Tagging Great White Sharks In Cape Cod

great white shark
Captain Brett McBride holds the line steady as the lifts raises him and the great white shark out of the water.
Caroline Nurse/OCEARCH

For the first time ever in North Atlantic waters, a great white shark has been tagged and released with fine motion sensors, capable of revealing unprecedented information about one of the most misunderstood creatures on the planet.


The tagging expedition is led by OCEARCH, a non-profit organization that provides support for researchers looking to gather data on the biology and health of sharks, as well as their life history and migration.

For this project, research is being carried out by Dr. Greg Skomal of the Massachusetts Division of Marine Fisheries and a team of scientists, including Mote Marine Lab?s Dr. Robert (Bob) Hueter ? the Director for the National Center for Shark Research.

great white shark
Captain Brett McBride alongside "Mary Lee."
Caroline Nurse/OCEARCH

Since the expedition began on September 3 in the waters of Cape Cod, two great white sharks have been successfully tagged and released. The first, nicknamed ?Genie? after Mote's founding director, Dr. Eugenie Clark, measured about 15 feet and weighed an estimated 2500 pounds.


The second shark was even bigger: ?Mary Lee,? a 16 foot long, fully mature shark weighing close to 3500 pounds.

Chris Fischer, the OCEARCH expedition leader, named the shark after his mother.

His team is responsible for finding, catching, and hauling in the shark, while the scientists take samples and affix their tags.


great white shark tags
The top tag marks the shark's geographic location, while the bottom tag is the pop-off accelerometer.
Caroline Nurse/OCEARCH

One of the tags is an accelerometer, a fine motion sensor designed to record every tail beat and tilt of a shark?s body using the same motion-sensing technology found in smart phones and the Nintendo Wii.

The accelerometer breaks off and floats to the surface after a day being attached to the shark. The information contained within is not only new knowledge of how great white sharks move, but also shows how well the shark recovered from being tagged.

So far, both sharks have shown no ill effects whatsoever.

In addition to the accelerometer, they are tagged with a satellite transmitter that can send scientists real-time updates on the shark?s geographic location.

The public can follow the global shark tracker here.

Looks like they found a big enough boat

As could be expected, tagging great white sharks is no easy task.

great white shark
At this angle you can get an idea how big this shark really is.
Mike Esterbrook/OCEARCH

First, a shark has to be caught. The crew uses a 27/0 Mustad hook, designed to handle 4,400 pounds of force. Once a great white takes the bait and is hooked, the OCEARCH team attaches floating balloons to the line that slide down to the shark, keeping their catch close to the surface.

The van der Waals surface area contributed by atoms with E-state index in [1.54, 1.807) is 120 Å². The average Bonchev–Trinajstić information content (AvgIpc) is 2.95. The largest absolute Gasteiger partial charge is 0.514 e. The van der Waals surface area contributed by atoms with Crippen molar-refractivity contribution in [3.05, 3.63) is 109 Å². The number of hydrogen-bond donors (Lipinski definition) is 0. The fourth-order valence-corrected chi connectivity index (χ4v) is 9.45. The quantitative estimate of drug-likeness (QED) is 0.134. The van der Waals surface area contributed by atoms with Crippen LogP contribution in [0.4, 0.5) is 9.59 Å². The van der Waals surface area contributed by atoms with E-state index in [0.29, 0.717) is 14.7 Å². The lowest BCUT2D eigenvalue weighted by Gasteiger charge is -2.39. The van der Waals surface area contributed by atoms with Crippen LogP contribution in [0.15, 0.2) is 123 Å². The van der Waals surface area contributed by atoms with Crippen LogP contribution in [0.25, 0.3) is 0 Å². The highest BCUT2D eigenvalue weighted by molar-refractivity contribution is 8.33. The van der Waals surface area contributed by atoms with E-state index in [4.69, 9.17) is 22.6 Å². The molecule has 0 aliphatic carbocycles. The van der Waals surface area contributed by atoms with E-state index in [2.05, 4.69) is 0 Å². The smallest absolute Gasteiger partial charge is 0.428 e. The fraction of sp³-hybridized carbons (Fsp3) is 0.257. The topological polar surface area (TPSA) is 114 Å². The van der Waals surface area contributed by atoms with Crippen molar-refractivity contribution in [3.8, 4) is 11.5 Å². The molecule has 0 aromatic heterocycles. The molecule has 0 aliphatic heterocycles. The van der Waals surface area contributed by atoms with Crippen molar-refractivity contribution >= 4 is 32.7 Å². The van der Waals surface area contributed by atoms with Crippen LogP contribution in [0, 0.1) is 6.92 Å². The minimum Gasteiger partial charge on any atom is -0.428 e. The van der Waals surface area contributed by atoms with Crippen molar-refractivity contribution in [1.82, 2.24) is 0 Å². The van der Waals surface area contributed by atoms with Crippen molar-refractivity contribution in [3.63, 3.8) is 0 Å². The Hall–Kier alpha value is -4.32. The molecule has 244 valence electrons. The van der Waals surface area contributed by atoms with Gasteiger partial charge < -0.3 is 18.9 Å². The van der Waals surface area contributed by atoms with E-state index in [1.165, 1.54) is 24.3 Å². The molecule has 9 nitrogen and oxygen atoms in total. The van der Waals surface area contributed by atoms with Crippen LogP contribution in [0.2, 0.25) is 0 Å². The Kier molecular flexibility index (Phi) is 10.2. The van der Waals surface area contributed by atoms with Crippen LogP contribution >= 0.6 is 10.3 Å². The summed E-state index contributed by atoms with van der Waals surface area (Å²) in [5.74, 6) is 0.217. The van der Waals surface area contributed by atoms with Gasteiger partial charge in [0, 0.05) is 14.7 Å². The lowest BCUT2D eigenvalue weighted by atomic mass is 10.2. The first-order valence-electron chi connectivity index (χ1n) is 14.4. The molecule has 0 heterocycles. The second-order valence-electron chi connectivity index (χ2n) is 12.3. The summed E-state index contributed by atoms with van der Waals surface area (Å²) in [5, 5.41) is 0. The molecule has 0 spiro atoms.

They then bring the shark towards the M/V OCEARCH a unique 126-foot vessel equipped with a custom 75,000 hydraulic lift and research platform, formerly a Bering Sea crabber. 

Once they get the shark to the lift, that's where the work really begins: the platform raises the shark out of the water, allowing the crew to walk out and tag its fins. 

great white shark
The OCEARCH crew and scientists work quickly to get the shark tagged and released safe and sound.
Mike Esterbrook/OCEARCH

Water is fed constantly through the shark?s gills to keep it alive, meaning crew members have to get within inches of 3,000 razor sheep teeth - no sedatives of any kind are used.

All of this may sound like too much of a risk, but OCEARCH have been catching sharks for research purposes since 2007. What is learned is worth the effort, in Fischer?s eyes, especially for great white sharks.

?These sharks are a 400-million-year-old secret. We don?t know where they are breeding, feeding or giving birth,? said the expedition leader about the project. ?What we do is provide the best scientists access to these sharks to gather information and help demystify the life of Jaws.

great white shark
Water is constantly fed through the shark's mouth and gills throughout the tagging process.
Mike Esterbrook/OCEARCH

?Our goal is to increase knowledge of these animals to ensure that they have a robust future. Conservation decisions should be driven by data rather than emotion.?

Tagging and monitoring great white sharks this way will allow Dr. Skomal and his team of scientists to learn:

  • Reproductive behavior, including where and when great whites mate.
  • Juvenile behavior and their relation to nursery grounds.
  • How season and stage of life affect individual movements.
  • Adult female behavior.
  • Identification of additional coastal sites.

Having more knowledge of sharks helps authorities make the right conservational decisions to protect them.

Sharks are an apex predator that is crucial to maintaining balance in the world's oceans. Their loss would lead to a catastrophic domino effect throughout the food web.

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